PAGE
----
Social beings have many concerns, including concerns about providing for their basic needs. The more difficult these needs are to meet, the more time is devoted to thinking about them.
How much time do your aliens spend on thinking about getting nourishment? Read this page and see how your aliens fit into these patterns.
All living things need energy, i.e., fuel. What governs how much food an organism needs?
Living cells need energy to carry out life processes, such as using energy, repairing themselves and discarding waste products. If an animal is living at a low temperature it is metabolizing slowly, and does not need much energy for survival. Some ocean animals and reptiles stay alive without needing much energy. If food is abundant animals do not need to expend much energy in capturing it.
Growth and reproduction both require energy in excess of what an organism needs to merely survive. Both are dependent on periods of good food availability. Many animals on earth have adapted their growth patterns and reproductive cycles to take advantage of seasonal variation in food supplies.
Earth does not have any animals that float in water and use chlorophyll to feed themselves. Is it possible that such animals might exist? Perhaps. However, consider how few plants move, even slowly, in response to stimuli. Could plants could provide enough surplus energy to support structures that could think, even slowly? Could thought be useful if one had no power to act?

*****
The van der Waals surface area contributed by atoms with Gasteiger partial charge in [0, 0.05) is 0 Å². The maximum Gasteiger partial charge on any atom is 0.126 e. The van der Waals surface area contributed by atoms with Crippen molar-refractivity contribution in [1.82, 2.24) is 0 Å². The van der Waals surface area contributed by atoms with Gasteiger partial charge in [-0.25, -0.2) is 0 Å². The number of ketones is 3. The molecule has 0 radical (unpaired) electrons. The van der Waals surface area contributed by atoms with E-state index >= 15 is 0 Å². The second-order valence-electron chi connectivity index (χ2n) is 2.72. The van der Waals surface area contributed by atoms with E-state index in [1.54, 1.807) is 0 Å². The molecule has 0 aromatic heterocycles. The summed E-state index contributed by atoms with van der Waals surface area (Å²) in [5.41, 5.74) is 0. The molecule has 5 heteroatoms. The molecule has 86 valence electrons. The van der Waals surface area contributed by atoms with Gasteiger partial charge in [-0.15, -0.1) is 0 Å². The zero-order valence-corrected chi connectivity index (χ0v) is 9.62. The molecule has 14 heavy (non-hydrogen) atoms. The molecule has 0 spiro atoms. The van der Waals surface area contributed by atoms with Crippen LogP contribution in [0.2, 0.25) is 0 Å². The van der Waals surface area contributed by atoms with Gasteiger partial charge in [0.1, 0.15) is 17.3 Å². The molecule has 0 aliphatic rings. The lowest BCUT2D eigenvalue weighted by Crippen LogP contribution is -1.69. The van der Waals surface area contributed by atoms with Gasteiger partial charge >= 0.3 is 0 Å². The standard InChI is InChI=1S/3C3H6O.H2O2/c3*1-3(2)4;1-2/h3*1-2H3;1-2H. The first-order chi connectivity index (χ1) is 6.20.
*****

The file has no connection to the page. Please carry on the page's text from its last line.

Stresses in the environment force animals to use more energy. Dealing with temperature variations is necessary for land animals: seasonal variations are especially challenging. Maintaining body temperature requires energy, especially for warm blooded animals. They need to eat more or burn stored fat to stay alive in cold weather.
It takes energy to capture food, and energy to escape from predators. Prey animals need to be alert all the time, as they do not know when predators will strike. Territorial animals also need to be on guard against possible trespassers on their territory. Watchfulness takes energy.
Animals that live a long time (see Reproductive Strategies) and successfully raise young do not need to reproduce as frequently as animals which are continuously being killed by predators. On earth, rabbits and frogs, for example, are eaten by many other animals. They need to invest a lot of their energy in the physical process of reproduction if their species are to survive.
Successful reproduction also requires a set of behaviors to ensure that the parents meet at the right time and that the young arrive at a time and place favorable to their survival. This may require the parents to defend territory or compete for mates, both of which require energy. The parents may feed the young, which also requires increased energy supplies. The young may also need special protection. Reproductive patterns can lead to social structures as a species increases in intelligence.
A liquid, probably water, is needed to help chemical reactions take place in living cells. Dehydration kills quickly. Organisms must have access to liquids, and intelligent beings ensure the availability of their supply.
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